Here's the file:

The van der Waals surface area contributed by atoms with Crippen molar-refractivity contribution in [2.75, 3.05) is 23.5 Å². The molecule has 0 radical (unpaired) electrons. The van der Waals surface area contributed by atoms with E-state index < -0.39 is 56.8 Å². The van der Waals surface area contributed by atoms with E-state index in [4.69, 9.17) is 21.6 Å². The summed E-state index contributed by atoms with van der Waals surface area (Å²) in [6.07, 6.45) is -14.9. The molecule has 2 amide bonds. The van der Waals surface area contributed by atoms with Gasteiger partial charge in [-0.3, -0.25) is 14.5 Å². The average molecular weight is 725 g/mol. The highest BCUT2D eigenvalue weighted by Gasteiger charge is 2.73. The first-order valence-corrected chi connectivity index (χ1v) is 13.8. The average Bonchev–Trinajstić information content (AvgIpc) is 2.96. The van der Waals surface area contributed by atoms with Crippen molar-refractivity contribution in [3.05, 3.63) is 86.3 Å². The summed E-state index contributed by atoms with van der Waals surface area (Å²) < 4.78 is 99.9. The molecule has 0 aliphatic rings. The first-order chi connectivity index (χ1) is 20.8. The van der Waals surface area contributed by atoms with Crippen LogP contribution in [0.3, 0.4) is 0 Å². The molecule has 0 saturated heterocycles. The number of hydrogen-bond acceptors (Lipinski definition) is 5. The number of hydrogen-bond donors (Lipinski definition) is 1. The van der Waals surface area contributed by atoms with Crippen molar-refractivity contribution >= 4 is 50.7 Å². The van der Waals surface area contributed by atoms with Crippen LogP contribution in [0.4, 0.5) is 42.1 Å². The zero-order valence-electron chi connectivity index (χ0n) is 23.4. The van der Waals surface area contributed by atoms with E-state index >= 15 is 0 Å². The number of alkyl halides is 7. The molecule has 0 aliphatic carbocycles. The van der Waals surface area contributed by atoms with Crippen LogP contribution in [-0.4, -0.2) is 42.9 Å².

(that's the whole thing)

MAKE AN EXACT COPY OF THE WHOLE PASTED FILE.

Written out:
The van der Waals surface area contributed by atoms with Crippen molar-refractivity contribution in [2.75, 3.05) is 23.5 Å². The molecule has 0 radical (unpaired) electrons. The van der Waals surface area contributed by atoms with E-state index < -0.39 is 56.8 Å². The van der Waals surface area contributed by atoms with E-state index in [4.69, 9.17) is 21.6 Å². The summed E-state index contributed by atoms with van der Waals surface area (Å²) in [6.07, 6.45) is -14.9. The molecule has 2 amide bonds. The van der Waals surface area contributed by atoms with Gasteiger partial charge in [-0.3, -0.25) is 14.5 Å². The average molecular weight is 725 g/mol. The highest BCUT2D eigenvalue weighted by Gasteiger charge is 2.73. The first-order valence-corrected chi connectivity index (χ1v) is 13.8. The average Bonchev–Trinajstić information content (AvgIpc) is 2.96. The van der Waals surface area contributed by atoms with Crippen molar-refractivity contribution in [3.05, 3.63) is 86.3 Å². The summed E-state index contributed by atoms with van der Waals surface area (Å²) < 4.78 is 99.9. The molecule has 0 aliphatic rings. The first-order chi connectivity index (χ1) is 20.8. The van der Waals surface area contributed by atoms with Crippen LogP contribution in [0.3, 0.4) is 0 Å². The molecule has 0 saturated heterocycles. The number of hydrogen-bond acceptors (Lipinski definition) is 5. The number of hydrogen-bond donors (Lipinski definition) is 1. The van der Waals surface area contributed by atoms with Crippen molar-refractivity contribution >= 4 is 50.7 Å². The van der Waals surface area contributed by atoms with Crippen LogP contribution in [0.4, 0.5) is 42.1 Å². The zero-order valence-electron chi connectivity index (χ0n) is 23.4. The van der Waals surface area contributed by atoms with E-state index >= 15 is 0 Å². The number of alkyl halides is 7. The molecule has 0 aliphatic carbocycles. The van der Waals surface area contributed by atoms with Crippen LogP contribution in [-0.4, -0.2) is 42.9 Å².